It’s easier to change the world than it seems. Most people just slowly learn to think it’s impossible. It’s one of the reasons so many great companies are founded by really young entrepreneurs.
The best products tend to nail one use case. Once you find it, make it really awesome and only then expand.
I’m interested in the next generation of mobile products. I think we’re reaching the end of the “app” era and I’m excited for what comes next.
I try to avoid mistaking motion for progress. It was one of my favorite sayings at Facebook. I’ve seen a lot of talented achievers confuse being busy with actually moving the ball forward.
When I first graduated from college, I thought you were supposed to design novel, elegant solutions to problems. I eventually learned to just find the quickest, simplest solution and move on to the next problem.
I started out believing that you could build a great developer platform and let someone else build the killer app. When that didn’t work, I figured you had to build both at the same time. I finally realized that great platforms evolve out of killer apps.
Whenever an interesting new platform opens up, a bunch of companies rush in. The successful ones go in with a sustainable model, rather than just trying to grow as quickly as possible.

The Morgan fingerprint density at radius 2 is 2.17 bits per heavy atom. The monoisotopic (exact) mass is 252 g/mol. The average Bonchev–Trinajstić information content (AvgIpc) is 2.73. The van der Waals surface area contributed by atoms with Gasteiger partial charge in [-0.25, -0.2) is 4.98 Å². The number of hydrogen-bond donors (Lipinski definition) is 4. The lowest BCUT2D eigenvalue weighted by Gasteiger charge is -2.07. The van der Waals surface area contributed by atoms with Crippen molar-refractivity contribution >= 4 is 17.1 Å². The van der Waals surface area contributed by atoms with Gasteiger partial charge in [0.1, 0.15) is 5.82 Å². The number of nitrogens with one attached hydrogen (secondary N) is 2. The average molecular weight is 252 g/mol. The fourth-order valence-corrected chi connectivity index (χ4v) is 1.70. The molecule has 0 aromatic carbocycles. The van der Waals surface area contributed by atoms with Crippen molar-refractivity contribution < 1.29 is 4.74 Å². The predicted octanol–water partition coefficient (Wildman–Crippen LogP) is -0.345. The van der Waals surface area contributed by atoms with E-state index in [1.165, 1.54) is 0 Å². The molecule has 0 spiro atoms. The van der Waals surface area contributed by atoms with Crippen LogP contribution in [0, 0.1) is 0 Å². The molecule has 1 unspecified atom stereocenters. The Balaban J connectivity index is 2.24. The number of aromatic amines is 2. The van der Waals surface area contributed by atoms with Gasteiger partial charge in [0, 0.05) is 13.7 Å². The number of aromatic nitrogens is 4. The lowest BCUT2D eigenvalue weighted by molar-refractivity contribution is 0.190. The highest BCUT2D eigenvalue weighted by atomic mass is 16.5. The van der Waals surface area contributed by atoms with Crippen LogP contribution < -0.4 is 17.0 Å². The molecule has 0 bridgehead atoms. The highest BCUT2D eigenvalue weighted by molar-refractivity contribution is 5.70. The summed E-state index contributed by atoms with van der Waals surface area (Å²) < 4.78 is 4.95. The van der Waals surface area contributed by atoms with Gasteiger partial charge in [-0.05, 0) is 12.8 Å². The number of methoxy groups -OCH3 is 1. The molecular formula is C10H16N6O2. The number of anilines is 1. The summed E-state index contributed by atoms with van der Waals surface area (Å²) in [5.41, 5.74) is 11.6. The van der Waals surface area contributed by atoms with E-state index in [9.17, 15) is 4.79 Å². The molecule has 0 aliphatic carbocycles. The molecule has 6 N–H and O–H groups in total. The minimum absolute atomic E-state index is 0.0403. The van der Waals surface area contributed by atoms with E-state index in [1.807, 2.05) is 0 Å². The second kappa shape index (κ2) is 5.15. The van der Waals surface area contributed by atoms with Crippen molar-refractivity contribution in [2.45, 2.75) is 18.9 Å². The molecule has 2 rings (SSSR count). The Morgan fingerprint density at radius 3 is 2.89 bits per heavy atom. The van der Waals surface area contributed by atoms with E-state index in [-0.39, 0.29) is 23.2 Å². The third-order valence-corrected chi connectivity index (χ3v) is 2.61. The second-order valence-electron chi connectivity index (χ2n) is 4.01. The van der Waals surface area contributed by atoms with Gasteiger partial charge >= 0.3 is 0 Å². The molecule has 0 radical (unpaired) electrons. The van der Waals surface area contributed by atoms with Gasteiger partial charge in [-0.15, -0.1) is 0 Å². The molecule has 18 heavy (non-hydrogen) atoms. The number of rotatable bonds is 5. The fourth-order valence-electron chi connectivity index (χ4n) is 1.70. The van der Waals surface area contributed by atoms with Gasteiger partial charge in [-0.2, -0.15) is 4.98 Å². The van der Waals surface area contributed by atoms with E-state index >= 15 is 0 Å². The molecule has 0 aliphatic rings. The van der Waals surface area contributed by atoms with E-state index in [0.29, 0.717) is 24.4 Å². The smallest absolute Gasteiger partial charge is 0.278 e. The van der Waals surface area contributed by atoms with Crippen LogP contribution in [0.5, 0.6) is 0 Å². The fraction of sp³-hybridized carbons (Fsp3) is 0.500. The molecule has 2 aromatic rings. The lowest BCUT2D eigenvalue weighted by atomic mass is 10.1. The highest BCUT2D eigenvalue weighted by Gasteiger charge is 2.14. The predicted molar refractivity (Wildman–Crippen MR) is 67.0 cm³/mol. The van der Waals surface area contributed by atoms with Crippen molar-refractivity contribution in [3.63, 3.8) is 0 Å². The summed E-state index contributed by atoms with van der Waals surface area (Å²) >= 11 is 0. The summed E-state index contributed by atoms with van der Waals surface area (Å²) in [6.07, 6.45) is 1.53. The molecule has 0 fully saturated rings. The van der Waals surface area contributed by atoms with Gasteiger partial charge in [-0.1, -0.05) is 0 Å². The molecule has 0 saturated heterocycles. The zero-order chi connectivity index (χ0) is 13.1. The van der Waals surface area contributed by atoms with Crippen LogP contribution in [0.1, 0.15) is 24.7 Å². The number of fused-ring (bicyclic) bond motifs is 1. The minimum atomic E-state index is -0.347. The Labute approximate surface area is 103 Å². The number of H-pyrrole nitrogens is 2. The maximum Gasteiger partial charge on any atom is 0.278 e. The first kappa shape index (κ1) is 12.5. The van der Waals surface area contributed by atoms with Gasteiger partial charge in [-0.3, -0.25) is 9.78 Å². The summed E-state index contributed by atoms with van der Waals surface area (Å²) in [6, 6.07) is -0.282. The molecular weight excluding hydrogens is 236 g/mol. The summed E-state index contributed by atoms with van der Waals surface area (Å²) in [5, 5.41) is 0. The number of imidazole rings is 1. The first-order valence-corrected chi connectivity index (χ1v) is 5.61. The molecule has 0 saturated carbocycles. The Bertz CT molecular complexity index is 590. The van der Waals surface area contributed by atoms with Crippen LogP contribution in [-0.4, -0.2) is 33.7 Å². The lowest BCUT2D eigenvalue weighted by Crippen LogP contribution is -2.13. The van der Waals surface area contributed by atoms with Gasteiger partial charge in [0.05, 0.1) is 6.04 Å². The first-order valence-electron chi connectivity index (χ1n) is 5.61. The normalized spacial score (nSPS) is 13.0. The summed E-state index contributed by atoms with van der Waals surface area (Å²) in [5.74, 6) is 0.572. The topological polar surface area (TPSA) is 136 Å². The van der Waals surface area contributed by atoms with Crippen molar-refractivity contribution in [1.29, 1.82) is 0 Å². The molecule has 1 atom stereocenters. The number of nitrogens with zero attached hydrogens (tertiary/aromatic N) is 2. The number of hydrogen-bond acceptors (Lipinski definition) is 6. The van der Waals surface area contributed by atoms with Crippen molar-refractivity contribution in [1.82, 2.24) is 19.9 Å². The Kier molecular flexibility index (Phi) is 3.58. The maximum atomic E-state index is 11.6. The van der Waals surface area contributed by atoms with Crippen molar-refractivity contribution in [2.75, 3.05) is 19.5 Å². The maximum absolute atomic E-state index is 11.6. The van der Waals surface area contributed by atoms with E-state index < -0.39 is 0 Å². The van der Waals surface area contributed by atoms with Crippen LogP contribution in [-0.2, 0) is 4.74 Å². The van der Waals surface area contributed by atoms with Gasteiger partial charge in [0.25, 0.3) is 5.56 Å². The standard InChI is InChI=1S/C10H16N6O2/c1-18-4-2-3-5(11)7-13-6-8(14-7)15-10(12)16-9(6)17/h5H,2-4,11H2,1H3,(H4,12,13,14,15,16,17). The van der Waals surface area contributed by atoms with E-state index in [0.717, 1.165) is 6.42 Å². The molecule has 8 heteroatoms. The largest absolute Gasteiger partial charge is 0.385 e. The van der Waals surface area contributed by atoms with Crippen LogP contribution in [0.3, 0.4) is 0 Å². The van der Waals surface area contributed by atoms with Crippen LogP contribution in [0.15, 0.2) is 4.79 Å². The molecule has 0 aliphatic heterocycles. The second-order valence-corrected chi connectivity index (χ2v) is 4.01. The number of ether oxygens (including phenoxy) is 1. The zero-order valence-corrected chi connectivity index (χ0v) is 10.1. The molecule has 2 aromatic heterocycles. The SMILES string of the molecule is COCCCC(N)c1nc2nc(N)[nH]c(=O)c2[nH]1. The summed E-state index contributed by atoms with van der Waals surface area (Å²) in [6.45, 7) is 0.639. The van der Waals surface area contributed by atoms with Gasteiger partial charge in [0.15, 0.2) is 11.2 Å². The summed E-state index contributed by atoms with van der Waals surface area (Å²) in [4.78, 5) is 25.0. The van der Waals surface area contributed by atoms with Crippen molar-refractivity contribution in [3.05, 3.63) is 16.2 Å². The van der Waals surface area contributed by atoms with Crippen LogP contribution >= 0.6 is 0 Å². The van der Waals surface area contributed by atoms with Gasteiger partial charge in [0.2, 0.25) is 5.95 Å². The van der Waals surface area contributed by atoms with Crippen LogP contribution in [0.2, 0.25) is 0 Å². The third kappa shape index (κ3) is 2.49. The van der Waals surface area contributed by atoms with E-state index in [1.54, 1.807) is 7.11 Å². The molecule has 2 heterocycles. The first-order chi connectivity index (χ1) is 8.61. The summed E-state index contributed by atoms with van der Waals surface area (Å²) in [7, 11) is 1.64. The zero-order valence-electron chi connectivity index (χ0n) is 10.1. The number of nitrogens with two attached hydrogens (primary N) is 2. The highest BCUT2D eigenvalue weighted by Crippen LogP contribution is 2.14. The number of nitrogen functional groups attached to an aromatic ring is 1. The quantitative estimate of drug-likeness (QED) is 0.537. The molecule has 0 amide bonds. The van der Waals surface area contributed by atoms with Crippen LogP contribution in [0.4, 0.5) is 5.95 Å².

Back when XML and SOAP were really popular, I ended up being Microsoft’s representative on those standards committees. At the time, I thought it was pretty prestigious. In retrospect, I realized I was the new guy and no one else wanted to attend those meetings.
My first computer program was a 50,000-line version of Battleship, complete with ASCII animations when the ships sank. When I learned that you could define your own functions, it got a lot shorter.
My favorite class in college was CS161 (Operating Systems). Each assignment involved writing a huge chunk of the operating system – the memory manager, the file system, etc. It was the best possible training for understanding how computers really work.
When I was 11 years old, I won a trip for my family and me to Denmark. There was a contest at a toy store to guess the number of pieces in a giant Lego display. I think I was off by seven.
I grew up in a tiny apartment outside New York City. One day when I was 5, my oldest brother told me to stand between two chairs and started shooting hockey pucks at me. Thus began my 15-year career as a goalie. Eventually someone bought me a helmet.